I wanted so badly to start and finish a big project all by myself but this job was proving never ending as I looked up into those trees that someone promised me would bring me “fun”. That is when I heard the enemy use the voice of my dad, or my brother, or my uncle. I couldn’t determine which one, I just knew it had a Means Man tone. Maybe it isn’t fair to throw them under the bus like this but we have a standard of doing things with excellence in our family and sometimes that excellence is simply not realistic. Because the truth is, even if that mountain of leaves was put away neatly in bags there would still be rouge leaves that made their escape.
Finishing well, doesn’t mean finishing perfectly and doing a job the right way the first time doesn’t mean it is done perfectly.
I know this now but I did not know it in the moment when the enemy used the voice of my men in my head…
“Left some leaves on the ground, didn’t you?”
I felt like a failure for all of half a second and then I heard Pastor Steven Furtick’s voice in my spirit from a message a few weeks before,
“Why are you talking to a serpent? Why are you talking to what is beneath you?”
Isn’t it just like the enemy to take something that is true and twist it? It was true, I did leave some leaves on the ground. What was also true is that I had 16 bags of leaves by the road.
Sometimes we still have metaphorical leaves on the ground of our lives, Sweet Friends. Leaves that remind us we aren’t perfect and don’t have it together as much as we’d like. Leaves that remind us that we are in need of a Savior, but let the exhaustion and ache and loneliness that you feel remind you that you don’t have as many leaves on the ground as you did when you started. I had 16 bags of proof that I was farther ahead than I was when I started, so I gave myself permission to put down my rake and go inside to start cooking for Thanksgiving.
The next day at Thanksgiving lunch my brother offered for him and my 13 year-old nephew to come over the following day and help me bag up what was left, to which I joyfully accepted. He didn’t have a snarky thing to say, instead he offered to be a solution. As we bagged up what would be another 16 bags of leaves, I told him about the lie I heard the enemy whisper to my heart. He told me that he has heard that Means Man voice as well, but he told me that when he heard it it encouraged him to keep pushing forward in his recovery all those years ago. As he raked and bagged leaves, navigating Willa’s poop, from his wheelchair, I again marveled at his servant’s heart and the testimony of perseverance he has to share with the world.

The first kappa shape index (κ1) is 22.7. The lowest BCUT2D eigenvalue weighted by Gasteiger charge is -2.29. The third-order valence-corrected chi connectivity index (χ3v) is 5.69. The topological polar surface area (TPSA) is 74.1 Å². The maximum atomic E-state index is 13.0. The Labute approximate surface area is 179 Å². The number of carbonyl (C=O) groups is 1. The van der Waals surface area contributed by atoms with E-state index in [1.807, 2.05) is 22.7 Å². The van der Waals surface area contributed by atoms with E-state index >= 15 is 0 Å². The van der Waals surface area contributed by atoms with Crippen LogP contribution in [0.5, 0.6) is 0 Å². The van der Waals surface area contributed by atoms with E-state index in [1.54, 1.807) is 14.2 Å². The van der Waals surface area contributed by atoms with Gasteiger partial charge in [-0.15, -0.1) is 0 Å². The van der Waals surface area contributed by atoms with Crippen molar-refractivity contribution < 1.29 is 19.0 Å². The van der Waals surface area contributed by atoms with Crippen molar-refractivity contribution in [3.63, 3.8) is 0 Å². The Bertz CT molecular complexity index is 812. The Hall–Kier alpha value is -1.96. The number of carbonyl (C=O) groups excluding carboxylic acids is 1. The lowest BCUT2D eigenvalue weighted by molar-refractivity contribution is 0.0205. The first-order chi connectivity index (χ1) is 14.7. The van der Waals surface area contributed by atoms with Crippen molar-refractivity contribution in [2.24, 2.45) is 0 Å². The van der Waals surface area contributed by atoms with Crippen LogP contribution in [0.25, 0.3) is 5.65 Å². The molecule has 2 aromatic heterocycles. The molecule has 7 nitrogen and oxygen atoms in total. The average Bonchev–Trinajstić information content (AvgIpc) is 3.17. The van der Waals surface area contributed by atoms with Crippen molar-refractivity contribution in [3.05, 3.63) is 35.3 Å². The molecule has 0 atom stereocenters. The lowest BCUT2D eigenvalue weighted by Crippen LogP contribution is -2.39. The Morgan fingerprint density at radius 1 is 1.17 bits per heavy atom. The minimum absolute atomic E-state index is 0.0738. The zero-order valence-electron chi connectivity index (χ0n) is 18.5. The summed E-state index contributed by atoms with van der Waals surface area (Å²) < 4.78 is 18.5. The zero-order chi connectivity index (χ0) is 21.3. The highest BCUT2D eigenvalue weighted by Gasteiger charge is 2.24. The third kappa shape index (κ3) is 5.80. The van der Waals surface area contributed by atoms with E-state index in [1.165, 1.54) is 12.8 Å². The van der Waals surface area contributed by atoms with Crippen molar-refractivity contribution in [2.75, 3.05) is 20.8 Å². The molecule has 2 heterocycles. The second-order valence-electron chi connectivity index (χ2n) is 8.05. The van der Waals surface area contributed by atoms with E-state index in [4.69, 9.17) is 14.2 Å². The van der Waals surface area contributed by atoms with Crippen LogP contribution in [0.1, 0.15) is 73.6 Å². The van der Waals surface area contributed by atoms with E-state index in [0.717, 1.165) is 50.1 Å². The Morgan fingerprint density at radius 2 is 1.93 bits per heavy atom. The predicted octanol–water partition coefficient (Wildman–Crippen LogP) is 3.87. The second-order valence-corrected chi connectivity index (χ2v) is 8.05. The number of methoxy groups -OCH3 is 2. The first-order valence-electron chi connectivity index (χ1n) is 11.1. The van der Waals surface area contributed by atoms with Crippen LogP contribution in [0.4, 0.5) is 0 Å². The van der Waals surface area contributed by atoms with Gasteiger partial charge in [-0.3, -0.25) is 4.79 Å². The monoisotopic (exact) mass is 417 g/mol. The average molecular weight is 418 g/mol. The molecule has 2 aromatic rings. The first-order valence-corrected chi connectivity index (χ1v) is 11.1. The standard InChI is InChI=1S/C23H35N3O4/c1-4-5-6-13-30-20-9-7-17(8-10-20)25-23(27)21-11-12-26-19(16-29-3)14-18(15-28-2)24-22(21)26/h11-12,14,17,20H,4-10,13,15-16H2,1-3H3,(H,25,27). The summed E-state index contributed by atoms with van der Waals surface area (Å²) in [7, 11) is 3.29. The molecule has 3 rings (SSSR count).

When we were done I knew I would have to rake again before the season was over. In fact, I just bagged another 6 bags from my front yard two days ago and the backyard is still waiting for it’s second go ‘round. I knew I would have to do it again, but I stood looking at the 32 bags of leaves and two of my men who came to help me make quicker work of my mess of leaves and something in my heart slid into place.
Here’s what I know to be true…it doesn’t matter how quickly we finish a thing. It matters if we finish well and who we invite to take to the finish line with us.
Now, that might mean our finish line is delayed. When you do a thing right, taking all variables into consideration, chances are, you’ll need to put more work in. Whether that is a project at home, work or school, or even in growing in your relationship with Jesus and becoming more like Him. More than likely the extra work will be hard, leave you tired, achy and possibly lonely. In putting in this extra work, you’ll make the enemy nervous and he might start hitting you with arrows that pierce your heart, but I want you to stand up from your work every once in a while and look at all those bags sitting on the street waiting to be picked up. When you feel too tired to continue on, when you still see so much to be done, when, for half a second you believed the lie that you aren’t good enough because of everything you still have on the ground of your life, look at those 32 bags of work you’ve completed, even if it was with some help, you did that. You completed that and it matters!
So, no matter how you finished 2020 or 2021, even if you feel like things are too unsettled to move into 2022, I’m praying God gives you the grace to set your need to understand and make sense of, aside and ask the Lord, “What is now?” Because, Sweet Friends, it’s doing the NOW well that eventually leads us to finishing well.
Until next time,
Thank you for being here.
Remember to take deep breaths.
And God has got us!